Meet our Alumni: Gordon Jones

Author: UTIA Advancement

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Category: Donor Stories

Gordon Jones

What team were you a part of and what contests did you compete in?

I was on the 1965 meats judging team which placed third overall and a mere twelve points shy of first place at the international. I was third overall individual in the contest, and two other team members were fifth and seventh in the contest.

The next year I was on the 1966 livestock judging team. In the spring we competed at the Southeastern Live Animal Evaluation and Livestock Judging Contests (a two-day event with live animal evaluation the first day and the second day a traditional 12/8 judging contest). We were fortunate to win both contests. In the fall we competed in the Mid-South Fair Contest (Memphis, Tennessee), Southeastern Contest (Atlanta, Georgia), Eastern National (Timonium, Maryland), and the International (Chicago, Illinois). We had a good run in the fall where we were announced as high team at both the Mid-South Contest, and Southeastern Contest. I was second overall in both these contests and finished up second overall in the swine division at the International.

What is your favorite memory from the team?

Some of my favorite memories were from the Live Animal Evaluation class taught by Prof Lidvall. This class was required and a prerequisite for becoming a member of the Live Animal Evaluation and/or Livestock Judging teams. In this class, pigs were evaluated on Tuesday, harvested on Wednesday, and the carcasses were evaluated on Thursday. We were given our evaluation scores each week along with Prof Lidvall’s scores. It was always a challenge to be competing with the professor. In addition, another memorable experience was exchanging oral reasons with other members of the class. Much of our learning to speak effectively was the extensive practice of oral reasons with the members of our class.

What are you currently doing?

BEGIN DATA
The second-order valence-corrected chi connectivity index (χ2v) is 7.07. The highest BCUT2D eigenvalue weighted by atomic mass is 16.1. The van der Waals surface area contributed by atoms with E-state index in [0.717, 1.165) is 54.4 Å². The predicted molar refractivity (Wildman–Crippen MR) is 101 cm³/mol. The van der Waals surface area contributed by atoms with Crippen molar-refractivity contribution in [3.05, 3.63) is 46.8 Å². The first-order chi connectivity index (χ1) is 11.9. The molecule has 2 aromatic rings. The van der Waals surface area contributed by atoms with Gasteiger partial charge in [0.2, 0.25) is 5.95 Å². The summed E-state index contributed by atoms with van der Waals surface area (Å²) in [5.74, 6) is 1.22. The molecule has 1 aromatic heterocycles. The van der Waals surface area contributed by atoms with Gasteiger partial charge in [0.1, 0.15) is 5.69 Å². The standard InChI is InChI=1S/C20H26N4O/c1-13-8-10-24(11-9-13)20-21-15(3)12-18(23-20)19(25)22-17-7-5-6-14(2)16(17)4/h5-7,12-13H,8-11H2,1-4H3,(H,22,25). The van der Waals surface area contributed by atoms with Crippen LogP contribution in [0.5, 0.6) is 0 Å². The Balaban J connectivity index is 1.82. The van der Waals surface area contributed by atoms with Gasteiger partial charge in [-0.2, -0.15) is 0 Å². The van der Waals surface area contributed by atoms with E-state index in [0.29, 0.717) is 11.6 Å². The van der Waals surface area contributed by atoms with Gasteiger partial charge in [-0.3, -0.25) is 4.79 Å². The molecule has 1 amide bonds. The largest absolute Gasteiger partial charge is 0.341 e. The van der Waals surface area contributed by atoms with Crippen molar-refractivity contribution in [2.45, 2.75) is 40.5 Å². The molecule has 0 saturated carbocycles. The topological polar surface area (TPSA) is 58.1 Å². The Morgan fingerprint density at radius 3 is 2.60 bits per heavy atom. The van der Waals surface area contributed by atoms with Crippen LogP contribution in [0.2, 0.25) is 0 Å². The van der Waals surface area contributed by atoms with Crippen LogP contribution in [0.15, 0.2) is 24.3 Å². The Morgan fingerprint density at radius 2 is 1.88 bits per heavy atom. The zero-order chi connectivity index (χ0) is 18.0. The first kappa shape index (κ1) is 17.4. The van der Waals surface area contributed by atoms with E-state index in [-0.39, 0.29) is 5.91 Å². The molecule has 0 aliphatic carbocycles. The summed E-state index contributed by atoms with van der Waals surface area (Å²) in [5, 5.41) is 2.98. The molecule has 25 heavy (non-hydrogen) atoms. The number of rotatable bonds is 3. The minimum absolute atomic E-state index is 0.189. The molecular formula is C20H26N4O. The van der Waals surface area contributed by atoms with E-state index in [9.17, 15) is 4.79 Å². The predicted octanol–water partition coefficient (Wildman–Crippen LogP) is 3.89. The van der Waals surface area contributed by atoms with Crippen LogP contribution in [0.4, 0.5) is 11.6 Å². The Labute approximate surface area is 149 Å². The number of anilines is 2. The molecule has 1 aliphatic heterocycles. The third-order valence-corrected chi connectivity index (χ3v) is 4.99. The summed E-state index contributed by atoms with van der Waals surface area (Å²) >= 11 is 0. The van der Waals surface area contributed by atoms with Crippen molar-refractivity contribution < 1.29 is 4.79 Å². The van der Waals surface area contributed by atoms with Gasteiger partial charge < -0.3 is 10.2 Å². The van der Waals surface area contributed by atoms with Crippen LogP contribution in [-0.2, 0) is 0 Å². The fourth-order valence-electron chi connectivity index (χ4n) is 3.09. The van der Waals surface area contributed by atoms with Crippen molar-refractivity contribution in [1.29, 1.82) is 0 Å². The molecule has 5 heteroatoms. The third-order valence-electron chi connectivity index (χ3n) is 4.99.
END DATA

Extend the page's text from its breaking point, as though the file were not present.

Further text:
From 1979 to 2010, I was an animal science faculty member in the Department of Agriculture at Western Kentucky University. From 2010 to 2012, I continued to teach and advise students in a part time role. Currently, I assist my son and his family with the Red Hill Farms operations where we run 100 sows and 450 cows. Our cow herd includes Red Angus, Simmental, and a few Black Angus. We have two bull sales each year, one on the third Saturday in March and the other on the fourth Saturday in October. In the past three years we have sold bulls to seventeen different states. In 2017, Red Hill Farms was selected as the Red Angus Breeder of the year. During the summer months, I manage cattle and pastures on six farms in the northwest corner of Allen County, Kentucky. Along with this I serve on the Ag Development Board in Kentucky and the technical committee for the Re Angus Association.

Would you consider the livestock judging team important to you and your future? If so, please explain why?

Absolutely. I have been fortunate to have many opportunities within the agricultural field. Much of the success I have had can be attributed to my meats and livestock judging team experiences. Because of my collegiate judging experiences, I have had the opportunity to judge cattle, swine, and sheep shows at the county, state, and national levels. One of my major goals was to judge national swine shows. I have been very fortunate having had the opportunity to judge National shows for Durocs, Hampshire, Landrace, and Yorkshires. I have judged at National Type Conferences, the National Barrow Show, and the World Pork Expo. In addition, I have judged major swine shows in Japan, Australia, and Thailand. Even though we are strong proponents of the EPDs and Indices that result from genetic evaluation, every selection decision we make on our operation is also phenotypically driven. The lack of competent phenotypic evaluation has resulted in major problems in both the beef cattle and swine industries.